Homeowners in New Mexico who fail to pay the taxes on their real estate for a period of three years may lose their property at a tax sale. Section 7-38-48 (2003) provides that “taxes on real property are a lien against the real property from January 1 of the tax year for which the taxes are imposed. . . . The lien continues until the taxes and any penalty and interest are paid….If a lien exists . . ., the [D]epartment may collect delinquent taxes on real property by selling the real property on which the taxes have become delinquent.”
The New Mexico Taxation and Revenue Department must, according to NMSA 1978, § 7-38-67, sell the property at public auction, with a minimum purchase price determined by the Department. “In determining the minimum price, the [D]epartment shall consider the value of the property owner’s interest in the real property, the amount of all delinquent taxes, penalties and interest for which it is being sold and the costs. The minimum price shall not be less than the total of all delinquent taxes, penalties, interest[,] and costs.” Section 7-38-67(E).
A recent opinion from the New Mexico Court of Appeals in the case of Valenzuela v. Snyder, No. 32,680 (NM Court of Appeals 2014) illustrates how property owners should recognize the severity of the remedy for letting delinquent taxes accrue on their property. In this case the Valenzuelas failed to pay their property taxes for three years. The Taxation and Revenue Department conducted a public auction as required by the governing statute. The minimum price set by the Department was $215 which turned out to be the price which the purchaser paid for the property which is located in Portales, New Mexico. The Valenzuela claims that the property has a fair market value of $25,000. They sought to have the tax sale set aside on the grounds that the purchase price was so grossly disproportionate to the property’s fair market value.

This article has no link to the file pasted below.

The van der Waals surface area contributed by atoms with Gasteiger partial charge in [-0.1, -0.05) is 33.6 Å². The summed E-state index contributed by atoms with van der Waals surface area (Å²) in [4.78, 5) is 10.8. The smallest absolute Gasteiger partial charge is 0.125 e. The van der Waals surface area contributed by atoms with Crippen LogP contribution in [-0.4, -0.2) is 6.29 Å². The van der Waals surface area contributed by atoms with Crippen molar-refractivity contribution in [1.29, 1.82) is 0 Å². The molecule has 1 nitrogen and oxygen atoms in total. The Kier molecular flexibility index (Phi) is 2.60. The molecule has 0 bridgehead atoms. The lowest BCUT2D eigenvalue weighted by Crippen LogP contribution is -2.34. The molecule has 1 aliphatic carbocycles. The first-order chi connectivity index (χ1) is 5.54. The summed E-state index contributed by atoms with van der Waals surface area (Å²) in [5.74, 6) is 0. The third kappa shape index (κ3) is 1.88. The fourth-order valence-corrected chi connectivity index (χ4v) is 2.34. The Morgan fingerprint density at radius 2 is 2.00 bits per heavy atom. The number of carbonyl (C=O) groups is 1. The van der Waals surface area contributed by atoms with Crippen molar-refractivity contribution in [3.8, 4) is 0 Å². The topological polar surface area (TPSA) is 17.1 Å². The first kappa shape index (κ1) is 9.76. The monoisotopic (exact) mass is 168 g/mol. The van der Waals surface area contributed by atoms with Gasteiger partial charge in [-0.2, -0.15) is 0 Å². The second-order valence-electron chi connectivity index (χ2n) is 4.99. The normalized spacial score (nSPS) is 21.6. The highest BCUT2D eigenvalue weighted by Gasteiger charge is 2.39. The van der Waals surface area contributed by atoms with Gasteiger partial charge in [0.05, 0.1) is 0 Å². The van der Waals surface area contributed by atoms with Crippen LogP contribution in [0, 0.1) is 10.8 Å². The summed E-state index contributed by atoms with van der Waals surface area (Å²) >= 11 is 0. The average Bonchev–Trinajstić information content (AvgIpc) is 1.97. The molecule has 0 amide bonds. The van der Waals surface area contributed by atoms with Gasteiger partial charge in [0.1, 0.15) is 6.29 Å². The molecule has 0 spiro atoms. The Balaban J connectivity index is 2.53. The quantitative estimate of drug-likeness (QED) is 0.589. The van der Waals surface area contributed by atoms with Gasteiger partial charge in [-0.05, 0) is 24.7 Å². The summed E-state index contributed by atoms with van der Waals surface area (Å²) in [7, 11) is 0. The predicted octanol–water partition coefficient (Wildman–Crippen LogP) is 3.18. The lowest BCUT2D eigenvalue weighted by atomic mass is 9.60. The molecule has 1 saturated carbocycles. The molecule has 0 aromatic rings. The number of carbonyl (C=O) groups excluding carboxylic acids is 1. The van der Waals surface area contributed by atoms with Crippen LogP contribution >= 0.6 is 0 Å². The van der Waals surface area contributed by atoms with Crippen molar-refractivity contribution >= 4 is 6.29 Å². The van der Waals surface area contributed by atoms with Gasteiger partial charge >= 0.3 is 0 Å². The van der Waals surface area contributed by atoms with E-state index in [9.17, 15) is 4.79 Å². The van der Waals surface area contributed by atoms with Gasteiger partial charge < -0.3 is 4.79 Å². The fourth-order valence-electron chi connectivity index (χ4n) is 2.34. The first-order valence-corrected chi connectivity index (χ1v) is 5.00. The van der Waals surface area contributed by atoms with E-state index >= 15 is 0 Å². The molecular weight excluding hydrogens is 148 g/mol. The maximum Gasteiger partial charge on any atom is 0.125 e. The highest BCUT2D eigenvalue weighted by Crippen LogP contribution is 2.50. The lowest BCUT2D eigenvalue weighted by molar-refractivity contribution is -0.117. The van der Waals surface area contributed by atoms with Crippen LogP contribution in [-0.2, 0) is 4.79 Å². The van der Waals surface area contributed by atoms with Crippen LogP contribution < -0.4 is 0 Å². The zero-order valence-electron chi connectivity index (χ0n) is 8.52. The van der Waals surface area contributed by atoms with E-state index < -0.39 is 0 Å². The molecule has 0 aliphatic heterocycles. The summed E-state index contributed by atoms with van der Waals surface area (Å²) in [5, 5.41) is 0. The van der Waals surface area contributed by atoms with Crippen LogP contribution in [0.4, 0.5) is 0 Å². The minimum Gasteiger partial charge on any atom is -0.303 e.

The Court rejected the argument reversing the lower court’s grant of summary judgment in favor of Valenzuela. In reaching that decision, the Court emphasized that other disproportionate sales in New Mexico have been upheld, the purchaser may have to fend off quiet title actions to the property once it is quit claimed to that purchaser and the State of New Mexico has a valid interest in encouraging the collection of delinquent property taxes. For property owners in New Mexico, they should beware of getting behind in their property tax payments. The law in New Mexico, as it currently stands, invokes a severe penalty for this kind of delinquency.
Before making any real estate purchase or transaction, contact the attorneys at Giddens & Gatton Law, PC located at 10400 Academy Road N.E., Suite 350 in Albuquerque, New Mexico. Call the Law Office of George “Dave” Giddens at (505) 633-6298 to set up an appointment or visit the firm’s website at giddenslaw.com for more information.